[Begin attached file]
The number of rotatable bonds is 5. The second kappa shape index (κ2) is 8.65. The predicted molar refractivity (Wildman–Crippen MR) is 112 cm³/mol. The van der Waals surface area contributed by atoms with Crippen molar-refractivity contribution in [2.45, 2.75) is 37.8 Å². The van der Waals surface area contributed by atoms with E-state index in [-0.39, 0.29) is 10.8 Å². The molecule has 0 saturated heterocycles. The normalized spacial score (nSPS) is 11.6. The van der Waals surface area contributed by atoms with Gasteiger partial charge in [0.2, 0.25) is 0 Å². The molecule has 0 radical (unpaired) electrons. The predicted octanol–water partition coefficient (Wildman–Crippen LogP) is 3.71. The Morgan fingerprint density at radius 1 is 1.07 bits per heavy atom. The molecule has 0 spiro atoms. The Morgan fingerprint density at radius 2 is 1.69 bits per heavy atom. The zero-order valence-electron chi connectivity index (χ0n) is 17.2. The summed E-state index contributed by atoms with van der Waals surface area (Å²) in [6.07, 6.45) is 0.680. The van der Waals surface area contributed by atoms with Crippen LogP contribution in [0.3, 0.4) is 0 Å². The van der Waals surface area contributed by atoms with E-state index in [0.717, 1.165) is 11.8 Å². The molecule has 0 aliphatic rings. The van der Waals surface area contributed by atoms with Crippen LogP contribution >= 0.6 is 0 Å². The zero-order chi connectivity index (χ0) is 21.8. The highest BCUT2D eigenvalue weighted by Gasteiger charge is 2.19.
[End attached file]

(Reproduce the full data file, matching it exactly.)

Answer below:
The number of rotatable bonds is 5. The second kappa shape index (κ2) is 8.65. The predicted molar refractivity (Wildman–Crippen MR) is 112 cm³/mol. The van der Waals surface area contributed by atoms with Crippen molar-refractivity contribution in [2.45, 2.75) is 37.8 Å². The van der Waals surface area contributed by atoms with E-state index in [-0.39, 0.29) is 10.8 Å². The molecule has 0 saturated heterocycles. The normalized spacial score (nSPS) is 11.6. The van der Waals surface area contributed by atoms with Gasteiger partial charge in [0.2, 0.25) is 0 Å². The molecule has 0 radical (unpaired) electrons. The predicted octanol–water partition coefficient (Wildman–Crippen LogP) is 3.71. The Morgan fingerprint density at radius 1 is 1.07 bits per heavy atom. The molecule has 0 spiro atoms. The Morgan fingerprint density at radius 2 is 1.69 bits per heavy atom. The zero-order valence-electron chi connectivity index (χ0n) is 17.2. The summed E-state index contributed by atoms with van der Waals surface area (Å²) in [6.07, 6.45) is 0.680. The van der Waals surface area contributed by atoms with Crippen LogP contribution in [0.3, 0.4) is 0 Å². The van der Waals surface area contributed by atoms with E-state index in [0.717, 1.165) is 11.8 Å². The molecule has 0 aliphatic rings. The van der Waals surface area contributed by atoms with Crippen LogP contribution >= 0.6 is 0 Å². The zero-order chi connectivity index (χ0) is 21.8. The highest BCUT2D eigenvalue weighted by Gasteiger charge is 2.19.